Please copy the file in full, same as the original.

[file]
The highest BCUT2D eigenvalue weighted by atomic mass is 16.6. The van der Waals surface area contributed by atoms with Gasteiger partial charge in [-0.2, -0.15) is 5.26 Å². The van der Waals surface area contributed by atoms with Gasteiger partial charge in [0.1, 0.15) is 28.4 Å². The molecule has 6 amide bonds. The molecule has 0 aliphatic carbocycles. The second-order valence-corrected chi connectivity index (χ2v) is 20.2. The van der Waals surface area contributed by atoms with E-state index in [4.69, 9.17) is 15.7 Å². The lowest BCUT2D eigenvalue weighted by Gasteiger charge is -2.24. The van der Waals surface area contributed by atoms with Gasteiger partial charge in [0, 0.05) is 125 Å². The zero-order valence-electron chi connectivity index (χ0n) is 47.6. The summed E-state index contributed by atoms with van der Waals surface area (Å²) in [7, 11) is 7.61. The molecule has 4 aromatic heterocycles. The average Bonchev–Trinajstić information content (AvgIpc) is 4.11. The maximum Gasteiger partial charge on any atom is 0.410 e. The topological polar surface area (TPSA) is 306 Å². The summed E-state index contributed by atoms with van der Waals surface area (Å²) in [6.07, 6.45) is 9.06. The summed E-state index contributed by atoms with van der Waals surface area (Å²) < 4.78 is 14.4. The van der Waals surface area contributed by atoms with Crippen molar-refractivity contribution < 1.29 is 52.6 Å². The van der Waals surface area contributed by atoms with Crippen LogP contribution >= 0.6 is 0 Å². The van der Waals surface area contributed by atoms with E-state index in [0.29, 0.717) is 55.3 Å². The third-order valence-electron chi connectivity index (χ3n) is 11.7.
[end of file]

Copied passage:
The highest BCUT2D eigenvalue weighted by atomic mass is 16.6. The van der Waals surface area contributed by atoms with Gasteiger partial charge in [-0.2, -0.15) is 5.26 Å². The van der Waals surface area contributed by atoms with Gasteiger partial charge in [0.1, 0.15) is 28.4 Å². The molecule has 6 amide bonds. The molecule has 0 aliphatic carbocycles. The second-order valence-corrected chi connectivity index (χ2v) is 20.2. The van der Waals surface area contributed by atoms with E-state index in [4.69, 9.17) is 15.7 Å². The lowest BCUT2D eigenvalue weighted by Gasteiger charge is -2.24. The van der Waals surface area contributed by atoms with Gasteiger partial charge in [0, 0.05) is 125 Å². The zero-order valence-electron chi connectivity index (χ0n) is 47.6. The summed E-state index contributed by atoms with van der Waals surface area (Å²) in [7, 11) is 7.61. The molecule has 4 aromatic heterocycles. The average Bonchev–Trinajstić information content (AvgIpc) is 4.11. The maximum Gasteiger partial charge on any atom is 0.410 e. The topological polar surface area (TPSA) is 306 Å². The summed E-state index contributed by atoms with van der Waals surface area (Å²) in [6.07, 6.45) is 9.06. The summed E-state index contributed by atoms with van der Waals surface area (Å²) < 4.78 is 14.4. The van der Waals surface area contributed by atoms with Crippen molar-refractivity contribution < 1.29 is 52.6 Å². The van der Waals surface area contributed by atoms with Crippen LogP contribution >= 0.6 is 0 Å². The van der Waals surface area contributed by atoms with E-state index in [0.29, 0.717) is 55.3 Å². The third-order valence-electron chi connectivity index (χ3n) is 11.7.